Local Government Records collection

 Collection – Multiple Containers
Identifier: MS-1247

Collection Overview


Records documenting local government activities from throughout the 19-county region of Northwest Ohio from roughly 1833-1980. Includes city, county, court, township, school district and other entities' records in the form of logs, annual reports, minutes, dockets, and other records. Also includes records documenting a series of projects to return records to local government entities in several phases between 2002-2019.


  • Creation: 1833-1989


48.35 Cubic Feet (86 archival boxes)

Biographical / Historical

The Center for Archival Collections (CAC) at Bowling Green State University was a founding member of the Ohio Network of American History Research Centers that was established by the Ohio Historical Society (OHS) in 1970. The cooperative regional network was established as a solution to the challenges posed by the significant volume of county records held throughout Ohio: many counties lacked adequate storage conditions and trained staff to organize, manage, and preserve records. The OHS faced similar challenges: a lack of space to store records from all 88 counties and a sufficient number of trained archivists. The regional model – based at the two largest state historical societies and the six state universities – drew upon storage spaces and staffing models already in place, distributed the total costs of archival preservation, and provided regional access to historical records.

The effort was based on state law and operated within Ohio’s legal framework. Legislation passed in 1959 created a mechanism to formalize retention and disposal of government records, with a requirement that each county, municipal corporation, township, and school district establish a records commission responsible for outlining a process preceding records disposal and destruction. The OHC was notified of the approval of destruction lists and had a window during which staff could select records deemed to have historical value. In this way – making selections from lists approved for destruction - the network obtained and accessioned records for long-term retention and preservation.

The charter for the ONAHRC established the geographical collecting areas for each of the centers; the CAC became responsible for records within 19 counties on Northwest Ohio. Signed agreements established that legal title to all records covered in the agreement resided with the OHS and that the network centers served as regional archival depositories for the OHS.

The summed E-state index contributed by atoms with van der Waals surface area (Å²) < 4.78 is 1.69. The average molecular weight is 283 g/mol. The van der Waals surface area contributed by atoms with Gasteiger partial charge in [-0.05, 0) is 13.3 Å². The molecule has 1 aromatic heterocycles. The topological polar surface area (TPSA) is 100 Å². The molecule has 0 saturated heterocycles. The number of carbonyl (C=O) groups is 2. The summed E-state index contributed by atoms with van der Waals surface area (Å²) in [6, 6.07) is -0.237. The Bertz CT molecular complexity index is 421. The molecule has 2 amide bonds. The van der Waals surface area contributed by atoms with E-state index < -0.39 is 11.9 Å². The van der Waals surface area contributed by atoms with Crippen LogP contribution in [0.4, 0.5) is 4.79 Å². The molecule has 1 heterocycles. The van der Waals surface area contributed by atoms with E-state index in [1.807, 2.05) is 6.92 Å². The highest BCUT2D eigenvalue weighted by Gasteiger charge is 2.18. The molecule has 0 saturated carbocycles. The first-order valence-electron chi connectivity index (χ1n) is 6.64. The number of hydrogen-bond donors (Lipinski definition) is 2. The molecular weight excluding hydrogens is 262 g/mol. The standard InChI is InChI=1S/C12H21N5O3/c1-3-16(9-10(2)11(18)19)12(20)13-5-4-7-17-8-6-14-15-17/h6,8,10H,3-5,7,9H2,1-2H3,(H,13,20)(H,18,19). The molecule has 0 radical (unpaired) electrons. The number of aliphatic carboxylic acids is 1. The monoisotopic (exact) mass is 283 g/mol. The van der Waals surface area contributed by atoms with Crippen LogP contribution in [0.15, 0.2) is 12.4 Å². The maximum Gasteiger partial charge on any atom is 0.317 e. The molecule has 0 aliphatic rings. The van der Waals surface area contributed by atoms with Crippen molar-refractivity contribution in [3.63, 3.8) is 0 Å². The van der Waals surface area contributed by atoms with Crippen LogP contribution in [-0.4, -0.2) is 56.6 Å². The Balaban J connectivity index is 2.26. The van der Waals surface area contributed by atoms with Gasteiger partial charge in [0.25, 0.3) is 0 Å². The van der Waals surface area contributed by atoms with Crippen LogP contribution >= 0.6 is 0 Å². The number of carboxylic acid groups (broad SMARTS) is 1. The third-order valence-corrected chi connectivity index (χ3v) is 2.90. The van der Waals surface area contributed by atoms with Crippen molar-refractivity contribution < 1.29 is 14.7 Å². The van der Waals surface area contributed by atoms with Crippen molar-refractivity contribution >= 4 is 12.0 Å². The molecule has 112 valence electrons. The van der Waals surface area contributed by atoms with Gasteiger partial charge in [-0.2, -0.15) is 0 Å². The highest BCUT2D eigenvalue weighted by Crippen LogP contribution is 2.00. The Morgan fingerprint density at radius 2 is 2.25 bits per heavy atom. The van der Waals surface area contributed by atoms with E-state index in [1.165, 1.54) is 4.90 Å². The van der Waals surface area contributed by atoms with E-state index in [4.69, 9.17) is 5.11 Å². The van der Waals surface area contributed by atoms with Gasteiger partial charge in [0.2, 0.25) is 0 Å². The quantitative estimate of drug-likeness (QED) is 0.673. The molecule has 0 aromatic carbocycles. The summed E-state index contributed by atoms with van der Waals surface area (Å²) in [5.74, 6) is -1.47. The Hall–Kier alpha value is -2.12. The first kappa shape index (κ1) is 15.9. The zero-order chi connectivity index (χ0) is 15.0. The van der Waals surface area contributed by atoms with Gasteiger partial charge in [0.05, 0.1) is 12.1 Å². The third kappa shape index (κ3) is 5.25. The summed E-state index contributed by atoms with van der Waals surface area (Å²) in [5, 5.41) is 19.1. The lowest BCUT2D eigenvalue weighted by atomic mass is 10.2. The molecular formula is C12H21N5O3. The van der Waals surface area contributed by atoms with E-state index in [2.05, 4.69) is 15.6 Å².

In 1971 network representatives began visiting local governments and inventorying and identifying historic records. Appropriations made by the General Assembly beginning in 1975 allowed OHS to hire local records specialists to provide assistance to county governments with their records management programs. These individuals were employed by the OHS but hosted at each of the network centers and coordinated by the State Archivist.

The local government records program devoted most of its efforts to county records until 1980. With funds from the National Historical Publications and Records Commission, the OHC published the Ohio Municipal Records Manual in 1981 and conducted municipal records management workshops before statewide budgetary issues began to cut into the local records program in 1982. A decline in activity continued due to lack of funding and gradually network positions were cut. The last network positions were funded in 1996; the position in the CAC was vacated after June 1991.

By 2002, the CAC was no longer actively collecting local government records unless they were vital records or could be microfilmed. In the years prior, many records were microfilmed by the CAC for preservation purposes and then disposed of by the municipalities, while other original records were sent to the CAC for storage. By 2002, staff had begun to actively deaccession print materials, contacting local governments to encourage them to fund microfilming of their permanent records or failing that, to take custody of their records. Concentrated efforts were made to return records in 2002-2004, in 2011, and again in a final push in 2017-2019. The records described in this inventory are those remaining on the shelves in print from after various deaccessioning efforts. All records returned in 2017-2019 were returned to organizations that had plans to make the records accessible in their county records centers (built after initial establishment of the network), via partnership with another local repository, or in their own offices. CAC staff are unaware of any intent to destroy records that were returned through these efforts. Records related to the deaccessioning process are available in boxes at the end of the collection and are described below.

Conditions Governing Access

No known access restrictions.

Conditions Governing Use

Researchers using this collection assume full responsibility for conforming to the laws of libel, privacy, and copyright, and are responsible for securing permissions necessary for publication or reproduction.

Language of Materials


Related Materials

Local government records held in microfilm are described in our microfilm inventory

Cultural context

Genre / Form



Guide to the Local Government Records collection
Michelle Sweetser
August 2021
Description rules
Describing Archives: A Content Standard
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